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Roger Ailes, former Fox News chairman, dies at 77

Ailes’ wife announced his death in a statement Thursday.

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Roger Ailes, the controversial former chairman of Fox News, died on Thursday, his wife, Elizabeth Ailes, announced. He was 77.

“I am profoundly sad and heartbroken to report that my husband, Roger Ailes, passed away this morning,” Elizabeth wrote in a statement to Drudge Report. “Roger was a loving husband to me, to his son Zachary, and a loyal friend to many. He was also a patriot, profoundly grateful to live in a country that gave him so much opportunity to work hard, to rise – and to give back. During a career that stretched over more than five decades, his work in entertainment, in politics, and in news affected the lives of many millions. And so even as we mourn his death we celebrate his life…”

In a statement provided to Entertainment Weekly via Fox, executive chairman of 21st Century Fox and Fox News Rupert Murdoch said, “Everybody at Fox News is shocked and grieved by the death of Roger Ailes. A brilliant broadcaster, Roger played a huge role in shaping America’s media over the last thirty years. He will be remembered by the many people on both sides of the camera that he discovered, nurtured and promoted. Roger and I shared a big idea which he executed in a way no one else could have. In addition, Roger was a great patriot who never ceased fighting for his beliefs. At 21st Century Fox we will always be enormously grateful for the great business he built. Our thoughts and prayers are with his wife Elizabeth and son Zachary.”

Ailes death was first reported on the network he helped launch via a breaking news alert on the morning show Fox & Friends.

As one of the founders of Fox News, Ailes helped build the network into one of the highest-rated cable media outlets as the founding CEO, beginning in 1996.

However, his life and career were marred by allegations of sexual harassment. He was the subject of a lawsuit from former Fox News anchor Gretchen Carlson, which was followed by additional women coming forward with similar allegations of sexual harassment and retaliation. Megyn Kelly, another Fox News veteran, also claimed sexual harassment against Ailes in her memoir, though he denied them.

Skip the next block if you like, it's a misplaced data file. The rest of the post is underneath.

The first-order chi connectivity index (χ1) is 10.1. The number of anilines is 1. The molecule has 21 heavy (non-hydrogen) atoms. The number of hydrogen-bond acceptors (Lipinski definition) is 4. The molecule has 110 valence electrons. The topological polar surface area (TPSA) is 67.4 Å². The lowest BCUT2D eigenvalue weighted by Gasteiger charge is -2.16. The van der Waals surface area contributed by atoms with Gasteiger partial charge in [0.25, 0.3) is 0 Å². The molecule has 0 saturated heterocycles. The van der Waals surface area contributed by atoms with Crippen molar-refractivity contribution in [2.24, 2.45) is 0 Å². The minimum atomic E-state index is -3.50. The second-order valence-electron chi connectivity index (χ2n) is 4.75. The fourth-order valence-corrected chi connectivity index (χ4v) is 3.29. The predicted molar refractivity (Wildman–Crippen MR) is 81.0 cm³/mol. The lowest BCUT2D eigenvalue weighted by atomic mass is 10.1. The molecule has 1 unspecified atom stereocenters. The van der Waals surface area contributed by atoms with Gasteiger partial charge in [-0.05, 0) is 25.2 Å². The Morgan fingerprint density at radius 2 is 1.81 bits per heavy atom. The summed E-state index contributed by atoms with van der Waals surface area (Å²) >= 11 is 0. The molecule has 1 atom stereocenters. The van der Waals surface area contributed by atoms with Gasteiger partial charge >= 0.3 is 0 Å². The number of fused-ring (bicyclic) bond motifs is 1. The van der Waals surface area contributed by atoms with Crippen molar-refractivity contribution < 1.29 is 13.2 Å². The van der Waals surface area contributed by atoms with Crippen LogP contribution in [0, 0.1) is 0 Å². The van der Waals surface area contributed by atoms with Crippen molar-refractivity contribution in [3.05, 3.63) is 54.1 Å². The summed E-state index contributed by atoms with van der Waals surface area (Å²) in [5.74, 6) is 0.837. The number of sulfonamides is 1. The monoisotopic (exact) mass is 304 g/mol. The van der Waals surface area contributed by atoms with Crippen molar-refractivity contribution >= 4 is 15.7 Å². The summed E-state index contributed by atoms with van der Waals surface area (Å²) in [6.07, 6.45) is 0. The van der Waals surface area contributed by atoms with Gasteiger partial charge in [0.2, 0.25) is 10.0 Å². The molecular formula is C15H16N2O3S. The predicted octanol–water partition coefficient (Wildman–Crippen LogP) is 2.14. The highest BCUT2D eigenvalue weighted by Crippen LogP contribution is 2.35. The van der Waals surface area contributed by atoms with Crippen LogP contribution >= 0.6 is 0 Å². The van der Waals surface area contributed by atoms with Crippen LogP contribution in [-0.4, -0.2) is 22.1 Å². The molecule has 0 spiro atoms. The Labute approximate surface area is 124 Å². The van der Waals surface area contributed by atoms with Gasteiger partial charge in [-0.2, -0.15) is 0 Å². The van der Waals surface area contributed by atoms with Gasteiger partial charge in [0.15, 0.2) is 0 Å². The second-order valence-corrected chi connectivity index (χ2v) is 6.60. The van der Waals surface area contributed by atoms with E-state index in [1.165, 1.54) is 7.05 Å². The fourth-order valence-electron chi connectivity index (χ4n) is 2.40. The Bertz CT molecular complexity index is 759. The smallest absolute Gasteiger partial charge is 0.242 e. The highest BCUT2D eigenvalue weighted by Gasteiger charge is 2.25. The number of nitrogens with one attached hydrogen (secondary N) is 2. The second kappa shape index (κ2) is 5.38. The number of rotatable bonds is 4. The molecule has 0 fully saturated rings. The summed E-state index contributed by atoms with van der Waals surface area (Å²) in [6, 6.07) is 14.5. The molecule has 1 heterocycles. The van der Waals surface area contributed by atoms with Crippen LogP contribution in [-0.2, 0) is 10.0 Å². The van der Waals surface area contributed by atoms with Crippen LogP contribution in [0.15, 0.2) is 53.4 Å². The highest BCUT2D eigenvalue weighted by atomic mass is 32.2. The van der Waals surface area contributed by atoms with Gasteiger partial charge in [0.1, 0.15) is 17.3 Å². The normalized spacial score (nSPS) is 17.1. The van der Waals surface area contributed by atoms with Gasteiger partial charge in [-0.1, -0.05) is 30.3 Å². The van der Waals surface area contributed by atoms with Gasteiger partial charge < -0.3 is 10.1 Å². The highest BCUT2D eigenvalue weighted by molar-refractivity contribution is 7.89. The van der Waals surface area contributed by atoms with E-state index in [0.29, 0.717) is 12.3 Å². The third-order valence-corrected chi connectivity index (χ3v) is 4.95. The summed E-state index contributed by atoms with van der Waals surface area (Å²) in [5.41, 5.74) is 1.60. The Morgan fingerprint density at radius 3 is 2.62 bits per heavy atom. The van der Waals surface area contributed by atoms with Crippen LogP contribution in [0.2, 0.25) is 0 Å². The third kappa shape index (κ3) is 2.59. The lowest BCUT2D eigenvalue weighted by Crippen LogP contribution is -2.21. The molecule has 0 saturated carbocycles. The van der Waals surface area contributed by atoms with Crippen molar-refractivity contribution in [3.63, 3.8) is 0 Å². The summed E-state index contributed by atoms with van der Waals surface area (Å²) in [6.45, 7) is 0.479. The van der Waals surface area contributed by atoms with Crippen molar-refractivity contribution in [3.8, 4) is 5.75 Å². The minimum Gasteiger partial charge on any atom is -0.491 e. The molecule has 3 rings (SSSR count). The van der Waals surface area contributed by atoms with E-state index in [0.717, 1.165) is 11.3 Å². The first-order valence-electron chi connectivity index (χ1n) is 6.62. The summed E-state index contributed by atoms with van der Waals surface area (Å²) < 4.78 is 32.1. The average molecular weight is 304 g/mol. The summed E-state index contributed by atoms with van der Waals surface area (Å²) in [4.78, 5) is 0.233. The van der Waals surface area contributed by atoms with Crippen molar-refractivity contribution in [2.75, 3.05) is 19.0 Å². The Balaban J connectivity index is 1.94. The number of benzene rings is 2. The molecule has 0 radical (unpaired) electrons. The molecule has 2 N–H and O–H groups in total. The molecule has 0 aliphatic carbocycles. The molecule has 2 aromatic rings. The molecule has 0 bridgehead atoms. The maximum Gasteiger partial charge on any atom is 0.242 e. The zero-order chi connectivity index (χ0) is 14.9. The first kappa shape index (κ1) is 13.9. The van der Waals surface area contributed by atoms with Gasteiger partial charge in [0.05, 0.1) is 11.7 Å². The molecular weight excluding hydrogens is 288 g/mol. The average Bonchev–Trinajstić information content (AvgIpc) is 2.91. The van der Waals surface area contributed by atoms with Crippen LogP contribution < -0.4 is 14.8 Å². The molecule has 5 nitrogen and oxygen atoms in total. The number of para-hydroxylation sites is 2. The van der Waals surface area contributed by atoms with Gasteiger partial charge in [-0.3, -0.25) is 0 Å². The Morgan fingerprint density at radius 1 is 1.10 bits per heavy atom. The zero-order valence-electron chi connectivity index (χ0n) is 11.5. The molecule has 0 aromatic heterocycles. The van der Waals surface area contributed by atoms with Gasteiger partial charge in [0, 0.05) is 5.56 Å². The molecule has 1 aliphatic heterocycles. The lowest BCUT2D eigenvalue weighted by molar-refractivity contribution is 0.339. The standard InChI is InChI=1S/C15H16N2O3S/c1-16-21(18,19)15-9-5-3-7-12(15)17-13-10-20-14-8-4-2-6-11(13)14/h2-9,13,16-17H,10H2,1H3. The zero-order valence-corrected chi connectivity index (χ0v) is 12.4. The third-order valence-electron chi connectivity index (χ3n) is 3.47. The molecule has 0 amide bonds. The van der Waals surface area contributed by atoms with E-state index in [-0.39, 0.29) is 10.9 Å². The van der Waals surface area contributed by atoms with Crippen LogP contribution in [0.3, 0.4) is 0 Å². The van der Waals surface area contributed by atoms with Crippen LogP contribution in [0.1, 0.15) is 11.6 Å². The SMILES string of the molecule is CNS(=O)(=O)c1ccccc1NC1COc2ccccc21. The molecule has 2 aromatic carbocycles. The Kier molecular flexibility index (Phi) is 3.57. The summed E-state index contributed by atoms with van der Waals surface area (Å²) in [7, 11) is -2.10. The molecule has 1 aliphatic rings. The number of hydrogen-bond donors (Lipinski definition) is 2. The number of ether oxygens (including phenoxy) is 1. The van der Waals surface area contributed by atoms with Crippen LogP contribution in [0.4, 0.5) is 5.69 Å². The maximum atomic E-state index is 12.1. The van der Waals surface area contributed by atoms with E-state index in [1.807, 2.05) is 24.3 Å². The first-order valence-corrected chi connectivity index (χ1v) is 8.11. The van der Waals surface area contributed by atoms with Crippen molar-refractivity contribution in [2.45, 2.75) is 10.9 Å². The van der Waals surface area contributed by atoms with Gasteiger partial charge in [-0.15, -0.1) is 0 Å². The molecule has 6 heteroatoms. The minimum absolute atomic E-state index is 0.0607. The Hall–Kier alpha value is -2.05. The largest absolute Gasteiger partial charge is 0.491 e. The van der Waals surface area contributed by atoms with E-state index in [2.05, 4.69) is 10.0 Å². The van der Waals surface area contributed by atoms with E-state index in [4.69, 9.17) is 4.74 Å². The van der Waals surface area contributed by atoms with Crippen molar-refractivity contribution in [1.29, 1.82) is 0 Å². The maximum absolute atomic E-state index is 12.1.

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Ailes, a polarizing figure, to say the least, resigned and was replaced by Rupert Murdoch as CEO and chairman of Fox on July 21 last year.

Prior to joining Fox, Ailes worked as a political consultant for Richard Nixon, Ronald Reagan, and George H.W. Bush. He recognized the influence of television on the masses. A 1970 memo he helped prepare titled “A Plan for Putting the GOP on TV News” (which was released by Gawker in 2011) read, “Today television news is watched more often than people read newspapers, than people listen to the radio, than people read or gather any other form of communication. The reason: People are lazy. With television you just sit—watch—listen. The thinking is done for you.”

Ailes would go on to introduce the world to right-leaning hosts like Sean Hannity, Bill O’Reilly, and Kelly.

Reaction to his death on social media is already poles apart. Hannity wrote in a series of tweets, “Were it not for Roger Ailes, I would not be the person I am today.”

“Today America lost one of its great patriotic warriors … He has dramatically and forever changed the political and the media landscape singlehandedly for the better,” Hannity continued. “Neither will ever be the same again as he was a true American original. Few people in this life will ever reach the profound level of impact that Roger Ailes had on the country every single day.”

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